DISC Drill Breaks Record at WAIS Divide
Developed by engineers of the UW-Madison Space Science and Engineering Center Ice Drilling Design and Operations (IDDO) group, the Deep Ice Sheet Coring (DISC) drill has passed the previous record depth for US ice drilling. On 28 January 2011 the drill reached a depth of 3331 meters (10,928 feet), breaking the previous record of 3053 meters set in 1993 in Greenland.
The drilling and core handling crews celebrate record-breaking effort. Photo: Mark Twickler
The DISC drill is a “tethered” electro-mechanical drill that consists of a 16-meter down-hole portion (sonde) raised and lowered in the fluid-filled borehole by a winch via a cable approximately 15 mm in diameter.
The DISC Drill sonde
The sonde consists of six distinct and separable sections:
- the cutter head assembly that actually cuts the ice,
- the core barrel in which up to 4 meters of core is collected,
- the screen section in which chips of ice resulting from the cutting operation are separated from the drilling fluid and stored,
- the motor/pump section that houses a pump to circulate the drilling fluid and motors to drive the pump and rotate the lower portions of the drill that cut the ice,
- the instrumentation section that contains controls for the pump and cutting motors as well as numerous sensors to monitor the drilling operation, and
- the upper section that provides for the termination of the cable and “anti-torques” that center the drill and provide a torque reaction point to prevent the entire sonde from rotating.
The cutter head, core barrel and screen section rotate while the sections above are restrained.
Cross-section of DISC Drill cable
The cable used at WAIS Divide is 3800 meters long and has multiple functions. First, it provides the support for lowering and raising the sonde. Second, the cable provides the electrical conductors to transmit power from the surface to the motors and instruments in the sonde. Finally, the cable houses optical fibers through which data are sent between the sonde and the surface control system. The cable winch is electrically driven and is designed to have the smallest “footprint” possible.
As the borehole becomes deeper, a substantial amount of time is required to raise and lower the sonde. Consequently, ICDS engineers designed the winch to be operated at the fastest practical speeds. The DISC drill winch is capable of raising the sonde at a speed of 3 meters per second.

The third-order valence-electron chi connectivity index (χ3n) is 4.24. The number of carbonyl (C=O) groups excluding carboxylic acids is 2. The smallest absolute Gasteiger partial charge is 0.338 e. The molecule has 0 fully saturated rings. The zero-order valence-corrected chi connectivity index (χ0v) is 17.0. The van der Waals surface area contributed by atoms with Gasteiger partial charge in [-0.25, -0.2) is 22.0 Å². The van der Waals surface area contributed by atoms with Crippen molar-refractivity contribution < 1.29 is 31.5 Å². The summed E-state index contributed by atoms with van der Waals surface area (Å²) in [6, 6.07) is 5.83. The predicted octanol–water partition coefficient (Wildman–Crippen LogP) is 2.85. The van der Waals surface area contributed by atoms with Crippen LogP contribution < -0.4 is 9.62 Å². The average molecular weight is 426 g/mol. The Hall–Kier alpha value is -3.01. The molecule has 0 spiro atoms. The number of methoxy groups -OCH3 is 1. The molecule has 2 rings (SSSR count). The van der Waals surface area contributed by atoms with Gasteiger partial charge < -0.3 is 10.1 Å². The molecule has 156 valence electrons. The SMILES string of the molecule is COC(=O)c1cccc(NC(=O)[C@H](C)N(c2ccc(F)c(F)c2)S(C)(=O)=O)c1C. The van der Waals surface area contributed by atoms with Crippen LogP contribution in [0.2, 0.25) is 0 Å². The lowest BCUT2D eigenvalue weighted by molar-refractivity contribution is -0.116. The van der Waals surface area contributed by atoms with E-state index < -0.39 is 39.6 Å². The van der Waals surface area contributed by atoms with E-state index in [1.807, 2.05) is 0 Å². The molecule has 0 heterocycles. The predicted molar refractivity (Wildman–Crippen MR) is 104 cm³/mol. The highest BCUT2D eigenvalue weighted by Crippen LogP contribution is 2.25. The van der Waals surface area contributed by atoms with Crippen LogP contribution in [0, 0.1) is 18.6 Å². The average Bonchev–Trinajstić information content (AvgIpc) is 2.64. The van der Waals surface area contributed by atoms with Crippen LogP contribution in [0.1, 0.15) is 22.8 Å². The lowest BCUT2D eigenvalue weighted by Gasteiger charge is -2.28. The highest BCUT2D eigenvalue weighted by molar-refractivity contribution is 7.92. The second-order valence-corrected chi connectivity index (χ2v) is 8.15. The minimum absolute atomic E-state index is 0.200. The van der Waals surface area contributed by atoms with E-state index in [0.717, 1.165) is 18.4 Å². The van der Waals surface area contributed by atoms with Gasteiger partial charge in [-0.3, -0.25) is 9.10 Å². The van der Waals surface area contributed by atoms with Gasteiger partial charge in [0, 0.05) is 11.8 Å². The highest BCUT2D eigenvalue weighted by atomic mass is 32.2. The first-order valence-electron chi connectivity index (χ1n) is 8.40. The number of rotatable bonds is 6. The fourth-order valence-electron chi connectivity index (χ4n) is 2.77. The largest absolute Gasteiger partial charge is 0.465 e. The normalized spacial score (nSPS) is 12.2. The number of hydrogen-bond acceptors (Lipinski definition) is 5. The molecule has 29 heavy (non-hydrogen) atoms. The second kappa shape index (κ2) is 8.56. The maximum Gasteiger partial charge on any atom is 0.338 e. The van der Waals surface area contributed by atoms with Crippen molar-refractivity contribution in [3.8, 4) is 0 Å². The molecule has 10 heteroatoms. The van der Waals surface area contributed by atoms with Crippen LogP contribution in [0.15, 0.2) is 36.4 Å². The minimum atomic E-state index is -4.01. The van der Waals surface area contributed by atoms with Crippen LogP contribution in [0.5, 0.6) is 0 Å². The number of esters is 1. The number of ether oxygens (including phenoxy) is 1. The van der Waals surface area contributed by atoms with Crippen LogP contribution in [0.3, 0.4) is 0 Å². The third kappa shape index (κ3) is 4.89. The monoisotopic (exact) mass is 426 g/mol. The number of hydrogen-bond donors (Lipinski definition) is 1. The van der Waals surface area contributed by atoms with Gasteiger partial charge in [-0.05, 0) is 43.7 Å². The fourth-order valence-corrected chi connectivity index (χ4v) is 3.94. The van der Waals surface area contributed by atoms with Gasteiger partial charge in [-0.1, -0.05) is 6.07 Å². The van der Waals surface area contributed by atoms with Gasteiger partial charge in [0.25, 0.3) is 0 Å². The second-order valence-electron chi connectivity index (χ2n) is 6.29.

“The DISC drill is revolutionary technology,” said Alexander Shturmakov, director of engineering and research for IDDO. “Its electronic brain makes this drill more complex than any comparable device.”
Ice cores collected by the DISC Drill play an important role in the study of the history of Earth’s climate. By analyzing the gases, dust, ash, and other substances trapped in the layers of ice formed from annual snowfall in the Earth’s cold regions such as Greenland and Antarctica, scientists can reconstruct Earth’s climate thousands of years into the past. At the 3,300 meter mark, the ice (and the air trapped within it) is approximately 100,000 years old.
The ice cores produced by the DISC drill are 12.2 cm (4.8 inches) in diameter and up to three and one-half meters long. Deep inside the glacier, the pressure of the incredible weight of the overlying ice pushes on the borehole at all times, threatening to collapse it and trap the drill. Consequently, the shaft is filled with a fluid which provides the hydrostatic compensation necessary to prevent closure.
“Think of these cores as a giant library of ancient weather reports,” said Principle Investigator and Professor Emeritus Charles Bentley. “The scientific community decided what they needed for a new drill. They wanted lots of new capabilities. Their requests drove our design team and the result was the DISC drill.”
Professor emeritus Charles Bentley inspects the barrel of the Blue Ice Drill, another drill designed and built by the UW-Madison IDDO team.
The core is carefully preserved until it gets back to a laboratory in the US, where the ice is crushed in a vacuum to release the bubbles from their icy stasis. That yields a sample of air that was fresh tens of thousands of years ago. Climatologists can study the chemical composition of the atmosphere that existed during and before the last Ice Age.
The location of the WAIS Divide drilling site.
The most significant characteristic of the West Antarctic Ice Sheet (WAIS) Divide project is the development of climate records with an absolute, annual-layer-counted chronology for the most recent 40,000 years. Lower temporal resolution records will extend back for approximately 100,000 years.
These records will enable comparison of environmental conditions between the northern and southern hemispheres, and the study of greenhouse gas concentrations in the ancient atmosphere, with a greater level of detail than previously possible. While similar projects have collected data from Arctic ice in Greenland, the WAIS project is the first Southern Hemisphere project to gather climate records of comparable time resolution and duration.
At 3331 meters, the drill designed and built at the UW-Madison set the new US record as the deepest US ice core drilled.